I recently heard someone say they wanted to be “fearless”. Then I heard it again the next night in a movie. A character was admired for being “fearless”.

Imagine never being afraid. Sounds like what Superman must feel like most of the time, minus those occasional encounters with Kryptonite. But, really, how little courage would it take to do awesome things if almost nothing could hurt you and your chances of success are literally sky high?

It’s normal to be afraid and experience fear regularly. I don’t know any sane person who is truly fearless. Being fearless is not the same as being courageous.

Fear is a friend, a friend who’s trying to keep us alive. Our ancestors are the ones who felt fear and responded to it. The long-ago humans who were without fear are the ones who don’t have descendants. Those humans were some creature’s lunch or ended up falling off the cliff our ancestors avoided.

The trick now is to understand our wiring, the inherited proclivities that enabled us to survive, and discern which fears are reasonable and helpful and which are keeping us from being awesome.

To be great at something and to have a remarkable life, you do need to be courageous, not fearless. Courage is not the absence of fear. It’s the willingness to take action in spite of the fear.

Some fears are there to keep you alive. Respect those fears and avoid doing stupid things. Other fears will keep you from coming alive. Consider the resistance you feel when you want to begin some great project or speak up for something meaningful or connect deeply with a fellow human being.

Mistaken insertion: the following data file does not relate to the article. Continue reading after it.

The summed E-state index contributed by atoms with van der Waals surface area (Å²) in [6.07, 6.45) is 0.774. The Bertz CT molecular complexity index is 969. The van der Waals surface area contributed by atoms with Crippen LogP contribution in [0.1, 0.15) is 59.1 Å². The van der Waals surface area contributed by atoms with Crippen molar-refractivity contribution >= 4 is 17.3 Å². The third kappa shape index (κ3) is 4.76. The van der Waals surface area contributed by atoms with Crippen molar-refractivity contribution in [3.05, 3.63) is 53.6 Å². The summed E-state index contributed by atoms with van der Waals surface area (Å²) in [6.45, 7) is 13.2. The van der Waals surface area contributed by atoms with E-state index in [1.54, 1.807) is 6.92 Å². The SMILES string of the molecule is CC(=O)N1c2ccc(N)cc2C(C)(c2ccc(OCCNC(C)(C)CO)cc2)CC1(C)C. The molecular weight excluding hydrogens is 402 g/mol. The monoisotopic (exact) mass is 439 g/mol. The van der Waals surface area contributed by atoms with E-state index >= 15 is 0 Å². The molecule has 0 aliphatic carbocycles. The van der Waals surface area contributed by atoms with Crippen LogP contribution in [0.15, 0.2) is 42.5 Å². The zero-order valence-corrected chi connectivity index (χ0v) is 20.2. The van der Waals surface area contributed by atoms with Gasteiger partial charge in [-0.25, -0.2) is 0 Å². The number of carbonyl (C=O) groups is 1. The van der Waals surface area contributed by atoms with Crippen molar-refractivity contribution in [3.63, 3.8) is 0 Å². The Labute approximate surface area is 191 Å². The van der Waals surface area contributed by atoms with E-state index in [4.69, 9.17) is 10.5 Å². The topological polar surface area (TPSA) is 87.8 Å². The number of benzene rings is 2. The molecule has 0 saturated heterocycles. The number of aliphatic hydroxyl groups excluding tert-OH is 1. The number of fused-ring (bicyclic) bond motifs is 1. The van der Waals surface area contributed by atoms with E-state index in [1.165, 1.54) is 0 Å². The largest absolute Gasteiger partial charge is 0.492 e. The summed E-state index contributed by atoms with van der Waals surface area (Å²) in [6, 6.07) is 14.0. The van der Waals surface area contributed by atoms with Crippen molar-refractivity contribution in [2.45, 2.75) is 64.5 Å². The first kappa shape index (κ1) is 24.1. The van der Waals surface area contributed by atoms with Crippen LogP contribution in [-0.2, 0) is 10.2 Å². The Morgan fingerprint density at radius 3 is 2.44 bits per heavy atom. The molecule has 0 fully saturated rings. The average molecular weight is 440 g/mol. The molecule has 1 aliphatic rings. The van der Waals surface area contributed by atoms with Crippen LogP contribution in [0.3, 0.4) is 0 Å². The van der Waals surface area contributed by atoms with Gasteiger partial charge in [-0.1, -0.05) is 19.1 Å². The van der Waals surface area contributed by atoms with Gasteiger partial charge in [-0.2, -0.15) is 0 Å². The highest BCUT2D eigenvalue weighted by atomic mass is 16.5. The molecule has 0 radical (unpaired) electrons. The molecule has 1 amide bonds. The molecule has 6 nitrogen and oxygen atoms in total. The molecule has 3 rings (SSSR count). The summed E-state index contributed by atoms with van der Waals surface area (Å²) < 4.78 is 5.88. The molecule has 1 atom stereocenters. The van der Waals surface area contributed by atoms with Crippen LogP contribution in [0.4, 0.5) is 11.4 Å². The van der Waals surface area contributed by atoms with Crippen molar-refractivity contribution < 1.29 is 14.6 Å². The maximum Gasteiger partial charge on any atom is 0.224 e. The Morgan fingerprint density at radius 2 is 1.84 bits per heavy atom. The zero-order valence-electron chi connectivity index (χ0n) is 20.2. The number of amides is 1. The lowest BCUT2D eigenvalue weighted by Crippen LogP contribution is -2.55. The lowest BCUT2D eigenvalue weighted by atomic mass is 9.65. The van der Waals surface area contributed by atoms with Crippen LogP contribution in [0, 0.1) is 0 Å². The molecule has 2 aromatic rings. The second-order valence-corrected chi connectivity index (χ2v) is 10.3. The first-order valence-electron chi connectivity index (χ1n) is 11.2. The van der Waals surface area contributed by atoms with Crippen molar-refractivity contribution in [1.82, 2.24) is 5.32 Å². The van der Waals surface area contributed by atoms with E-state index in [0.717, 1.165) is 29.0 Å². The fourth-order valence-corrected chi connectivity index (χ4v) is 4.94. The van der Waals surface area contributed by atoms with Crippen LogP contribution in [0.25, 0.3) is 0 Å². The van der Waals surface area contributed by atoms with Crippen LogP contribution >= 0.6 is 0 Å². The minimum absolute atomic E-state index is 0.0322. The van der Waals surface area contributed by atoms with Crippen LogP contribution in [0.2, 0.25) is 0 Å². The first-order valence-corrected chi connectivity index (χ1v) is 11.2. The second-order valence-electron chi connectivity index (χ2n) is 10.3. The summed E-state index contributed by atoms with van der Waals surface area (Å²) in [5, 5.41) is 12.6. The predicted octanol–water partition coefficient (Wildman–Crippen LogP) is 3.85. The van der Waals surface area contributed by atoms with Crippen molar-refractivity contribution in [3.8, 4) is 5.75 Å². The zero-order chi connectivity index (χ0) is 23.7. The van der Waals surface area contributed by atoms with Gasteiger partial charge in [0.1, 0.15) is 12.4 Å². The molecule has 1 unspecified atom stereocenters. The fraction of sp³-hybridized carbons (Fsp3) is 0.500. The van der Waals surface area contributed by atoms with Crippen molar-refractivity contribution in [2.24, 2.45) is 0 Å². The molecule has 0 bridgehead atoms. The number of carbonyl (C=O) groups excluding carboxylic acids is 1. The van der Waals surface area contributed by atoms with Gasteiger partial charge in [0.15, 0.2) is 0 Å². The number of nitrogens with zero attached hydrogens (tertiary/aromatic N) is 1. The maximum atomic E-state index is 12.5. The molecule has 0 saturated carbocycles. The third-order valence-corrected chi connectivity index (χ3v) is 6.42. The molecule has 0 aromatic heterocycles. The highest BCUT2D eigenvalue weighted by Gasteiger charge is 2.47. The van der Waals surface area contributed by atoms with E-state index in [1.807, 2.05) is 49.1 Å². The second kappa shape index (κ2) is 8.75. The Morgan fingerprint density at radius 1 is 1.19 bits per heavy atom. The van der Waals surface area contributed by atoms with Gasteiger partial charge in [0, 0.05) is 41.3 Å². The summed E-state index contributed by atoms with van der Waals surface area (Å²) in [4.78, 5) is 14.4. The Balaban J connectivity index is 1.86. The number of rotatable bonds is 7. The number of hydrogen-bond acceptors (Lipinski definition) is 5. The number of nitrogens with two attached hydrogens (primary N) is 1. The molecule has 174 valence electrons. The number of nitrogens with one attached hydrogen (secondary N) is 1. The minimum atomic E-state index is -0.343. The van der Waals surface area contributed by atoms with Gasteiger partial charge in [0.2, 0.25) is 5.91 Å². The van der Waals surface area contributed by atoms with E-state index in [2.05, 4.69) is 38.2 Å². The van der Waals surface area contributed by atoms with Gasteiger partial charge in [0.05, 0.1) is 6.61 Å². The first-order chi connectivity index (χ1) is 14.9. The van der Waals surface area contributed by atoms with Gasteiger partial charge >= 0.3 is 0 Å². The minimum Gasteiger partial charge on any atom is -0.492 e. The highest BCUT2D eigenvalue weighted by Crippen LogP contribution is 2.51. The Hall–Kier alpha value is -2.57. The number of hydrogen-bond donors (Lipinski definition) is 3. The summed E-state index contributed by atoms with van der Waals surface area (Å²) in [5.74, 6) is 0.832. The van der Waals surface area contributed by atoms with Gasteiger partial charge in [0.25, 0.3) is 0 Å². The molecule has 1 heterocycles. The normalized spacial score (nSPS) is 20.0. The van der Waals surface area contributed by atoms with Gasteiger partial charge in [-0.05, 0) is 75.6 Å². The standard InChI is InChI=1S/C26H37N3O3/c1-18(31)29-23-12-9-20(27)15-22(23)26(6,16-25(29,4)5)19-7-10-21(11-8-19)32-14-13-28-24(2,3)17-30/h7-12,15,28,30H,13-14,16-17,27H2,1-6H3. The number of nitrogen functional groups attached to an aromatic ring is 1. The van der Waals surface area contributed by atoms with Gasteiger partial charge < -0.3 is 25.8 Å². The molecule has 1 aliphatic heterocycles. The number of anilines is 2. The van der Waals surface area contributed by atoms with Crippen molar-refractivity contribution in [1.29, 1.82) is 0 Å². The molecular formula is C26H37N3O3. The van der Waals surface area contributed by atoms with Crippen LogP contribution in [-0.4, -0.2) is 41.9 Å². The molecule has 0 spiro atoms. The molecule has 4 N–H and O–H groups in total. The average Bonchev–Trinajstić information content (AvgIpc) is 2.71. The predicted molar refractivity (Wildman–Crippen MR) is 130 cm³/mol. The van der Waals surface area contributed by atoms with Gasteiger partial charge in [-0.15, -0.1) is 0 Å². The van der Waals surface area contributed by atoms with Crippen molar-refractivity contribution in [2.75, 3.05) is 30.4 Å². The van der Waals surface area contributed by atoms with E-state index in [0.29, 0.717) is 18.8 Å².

You know that voice that tells you to lie low, to keep your head down, don’t make waves, don’t risk failure? That’s the fear that should summon your courage.

The best way I know to respond to this kind of fear is action. Courage is like a muscle. It needs exercise to get stronger. Take on small moments of fear regularly. Even facing little awkward social fears, like smiling at a stranger or speaking up in a meeting, can strengthen your courage.

We have to be consistently courageous to overcome our predisposition for safety. I want to have courage. I have too often, though, skirted around hard things for fear of failure or embarrassment. I know my greatest obstacle to being the best I can be is the failure to confront caution — the spirit-suppressing, mediocrity-loving kind of caution — with courage.

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